September 4, 2012 by mark_s
I commented some time ago about the tone of American politics these days and the difficulty I haven’t seen anything that would be glorifying to God in what is going on. You can read about it here. In the mean time, there’s a campaign going on among many churches which is putting forward a recognition that there is a unity that Christians have that is more than anything political and is aimed at recognizing that there is one King, one Kingdom, and one Lord and that, during the elections, we will participate in a communion to celebrate our unity that goes above and beyond earthly politics.
Recently, Dr. Timothy O’Malley, director of the Notre Dame Center for Liturgy, wrote an article making a similar critique and point. In his article, A Eucharistic Critique of the American Presidential Elections: A Proposal for Authentic Faithful Citizenship he makes some interesting points.
In the Eucharist, we participate in a vision of perfect peace, of total self-giving love that transfigures what it means to be human. As we are joined more fully with the presence of Christ in the transfigured matter of bread-once-bread and wine-once-wine, we become the Body of Christ poured out for the life of the world. We become an icon of Christ’s own love for the world. Our voices join with the heavenly choirs, and we taste for a moment the sweetness of the city of God, a city in which violence and destruction are defeated through the peaceful blood of the Lamb. In which perfect harmony exists, for that is the destiny of all humanity: to be one.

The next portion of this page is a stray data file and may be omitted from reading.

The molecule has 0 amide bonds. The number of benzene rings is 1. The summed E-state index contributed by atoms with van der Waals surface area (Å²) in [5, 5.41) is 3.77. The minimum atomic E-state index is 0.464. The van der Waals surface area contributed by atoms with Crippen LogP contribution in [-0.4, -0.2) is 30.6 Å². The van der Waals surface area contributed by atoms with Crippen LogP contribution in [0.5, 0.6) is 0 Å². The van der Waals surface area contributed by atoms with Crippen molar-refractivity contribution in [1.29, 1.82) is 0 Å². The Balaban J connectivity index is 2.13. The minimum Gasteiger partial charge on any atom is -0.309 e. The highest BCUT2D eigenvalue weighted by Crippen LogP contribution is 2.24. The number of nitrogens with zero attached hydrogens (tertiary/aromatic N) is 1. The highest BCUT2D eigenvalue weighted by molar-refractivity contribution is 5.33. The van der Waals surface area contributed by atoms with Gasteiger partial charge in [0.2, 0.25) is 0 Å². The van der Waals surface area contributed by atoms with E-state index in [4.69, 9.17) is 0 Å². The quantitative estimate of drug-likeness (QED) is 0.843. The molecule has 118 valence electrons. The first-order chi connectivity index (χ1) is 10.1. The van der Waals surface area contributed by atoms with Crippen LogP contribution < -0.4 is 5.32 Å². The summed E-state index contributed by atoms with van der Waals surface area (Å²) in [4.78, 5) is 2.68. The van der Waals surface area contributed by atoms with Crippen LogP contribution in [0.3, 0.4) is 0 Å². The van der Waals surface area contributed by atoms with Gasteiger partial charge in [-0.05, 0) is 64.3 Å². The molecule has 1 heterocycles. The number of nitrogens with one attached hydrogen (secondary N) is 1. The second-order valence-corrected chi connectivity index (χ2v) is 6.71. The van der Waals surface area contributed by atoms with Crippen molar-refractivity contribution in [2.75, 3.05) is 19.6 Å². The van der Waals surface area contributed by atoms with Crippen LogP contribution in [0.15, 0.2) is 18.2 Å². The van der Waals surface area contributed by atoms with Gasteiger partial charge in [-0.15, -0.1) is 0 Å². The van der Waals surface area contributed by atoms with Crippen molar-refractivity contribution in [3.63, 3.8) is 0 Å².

To participate actively in a political system that promotes hatred, violence, and disdain toward an opponent or political party is thus a profoundly “un-Eucharistic” act. It is to confess one’s belief that violence and destruction are the ultimate meaning of the world, that love does not conquer all.
But he doesn’t stop with just this critique. He goes on to suggest four things that will help Christians remember what we are supposed to be about:
- Fast from political ads and opinionated TV. Whether you watch Fox or CNN, turn it off. Mute the commercials. Generally stop listening to the attacks and rhetorical put downs. Watch the debates, but make sure you keep your head about you. Through this, perhaps we Christians can bring a different tone to the conversation.
- Tone it down in our social media. Stop with the attack memes, with the angry posts. Spend more time listening. Spend time articulating our ideas with love. And, when necessary, accept defeat. Don’t just keep fighting. If you still hold the convictions, try to find someway of living them out, even if it means we aren’t in the mainstream.
- Remember who our King is. Remember where our citizenship is. Remember the “city of God” that we are supposed to represent. This does not mean quietism, but it does mean a re-prioritization so that we remember that “God is the primary actor in history.”
- Live the life of love. Love all. Love men. Everything is about love. Our lives should look like the same love that we saw Jesus give to us on the cross.
I don’t know. But this Mennonite here thinks that the Catholic across the way may have some pretty good points.
What do you think?